State Differences in Residential Care Services

State Differences Between Residential Care Homes

Just as the exterior of every residential care home is not the same, the residential care services they offer will differ depending on which state they’re in. Although each care home provides residential care services for elderly adults, the specifics of the care offered changes within each state border. For example, some states require nursing oversight in each home. Some states don’t have set legal standards.

Update: January 2018

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State Arizona California Georgia Oregon Texas Washington
What is the state’s most common name for a RCH? Group Home Board and Care Home Personal Care Home Adult Foster Home or Adult Care Home Care Home or Group Home Adult Family Home
Does the state have set legal standards?1 Yes Yes Yes Yes Yes Yes
How many residents are typically allowed to reside in a RCH? Depends on size of home, usually 4 to 6 Typically licensed for 6 to 8 2 and up; state licensing board decides 5 residents or less Typically 4 to 6 No more than 6
What is the typical staff-to-patient ration? 2 caregivers to 6 residents 2 caregivers to between 6 & 8 residents 1 caregiver to between 3 and 6 residents 1 caregiver to 5 residents 2 caregivers to 6 residents 1 caregiver to 5 residents
What is the typical cost of a RCH? Shared room: $2000; private room: $2500 Comparable to assisted living: as high as $3500 base (plus care) for shared room, or under $1000 for Supplemental Security Income rates Shared room: $1200 to $1500; private room: $1500 to $2000 Few shared rooms available: start at $1400; private room: start at $2000 Shared room: $2200; private: $3000 Shared room: $3000; private room: $4000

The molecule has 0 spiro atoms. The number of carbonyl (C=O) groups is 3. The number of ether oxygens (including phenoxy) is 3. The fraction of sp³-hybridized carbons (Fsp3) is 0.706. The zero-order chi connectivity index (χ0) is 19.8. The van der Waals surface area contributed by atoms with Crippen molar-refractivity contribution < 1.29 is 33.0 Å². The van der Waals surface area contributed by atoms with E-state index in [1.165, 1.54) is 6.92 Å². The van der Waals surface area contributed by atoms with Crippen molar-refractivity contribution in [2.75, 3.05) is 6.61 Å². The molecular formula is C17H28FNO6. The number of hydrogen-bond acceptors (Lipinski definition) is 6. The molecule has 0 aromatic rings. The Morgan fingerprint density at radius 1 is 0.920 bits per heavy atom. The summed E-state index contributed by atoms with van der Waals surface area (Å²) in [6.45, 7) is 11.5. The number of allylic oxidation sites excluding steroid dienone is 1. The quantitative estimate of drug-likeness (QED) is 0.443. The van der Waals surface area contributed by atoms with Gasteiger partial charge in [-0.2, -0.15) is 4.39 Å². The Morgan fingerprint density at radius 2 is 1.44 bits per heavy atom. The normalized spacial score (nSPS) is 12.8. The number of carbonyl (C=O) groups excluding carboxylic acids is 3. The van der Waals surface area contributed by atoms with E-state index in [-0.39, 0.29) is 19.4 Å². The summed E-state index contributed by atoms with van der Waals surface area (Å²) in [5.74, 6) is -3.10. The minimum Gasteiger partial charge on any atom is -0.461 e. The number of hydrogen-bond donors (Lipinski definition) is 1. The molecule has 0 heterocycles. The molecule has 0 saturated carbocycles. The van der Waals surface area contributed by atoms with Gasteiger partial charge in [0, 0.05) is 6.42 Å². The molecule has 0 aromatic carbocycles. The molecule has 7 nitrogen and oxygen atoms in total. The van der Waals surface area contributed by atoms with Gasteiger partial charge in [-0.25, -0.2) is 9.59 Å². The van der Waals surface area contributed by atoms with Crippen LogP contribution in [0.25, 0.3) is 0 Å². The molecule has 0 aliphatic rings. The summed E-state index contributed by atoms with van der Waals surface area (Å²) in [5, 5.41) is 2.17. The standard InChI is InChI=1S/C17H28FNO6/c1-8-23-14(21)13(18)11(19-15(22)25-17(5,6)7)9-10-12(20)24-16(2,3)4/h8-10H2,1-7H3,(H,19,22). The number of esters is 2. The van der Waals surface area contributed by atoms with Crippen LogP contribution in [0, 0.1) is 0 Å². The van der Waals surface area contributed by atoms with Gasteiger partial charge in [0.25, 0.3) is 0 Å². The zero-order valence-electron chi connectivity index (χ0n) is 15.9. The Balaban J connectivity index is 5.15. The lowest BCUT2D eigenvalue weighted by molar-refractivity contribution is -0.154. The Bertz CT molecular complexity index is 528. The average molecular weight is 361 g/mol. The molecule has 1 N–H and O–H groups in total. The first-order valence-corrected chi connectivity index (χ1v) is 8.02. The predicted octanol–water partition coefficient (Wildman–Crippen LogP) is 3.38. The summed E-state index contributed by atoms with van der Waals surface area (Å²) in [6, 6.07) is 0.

Is nurse involvement typical? Rarely Some run by nurses; some have nurses contracted for services No A nurse must delegate care at each home Varies; usually at homes with mid-to high-level care Yes, nursing oversight is required
Are skilled nursing needs ever met? Yes No Yes Yes Yes Yes
How do patients pay? Usually private; some Medicaid All private pay Usually private; some accept state funds Private pay or Medicaid Private pay Private pay; some allow Medicaid

 

1 For more information on state licensing, contact your state’s Agency on Aging. Often, surveys for each licensed home are available.

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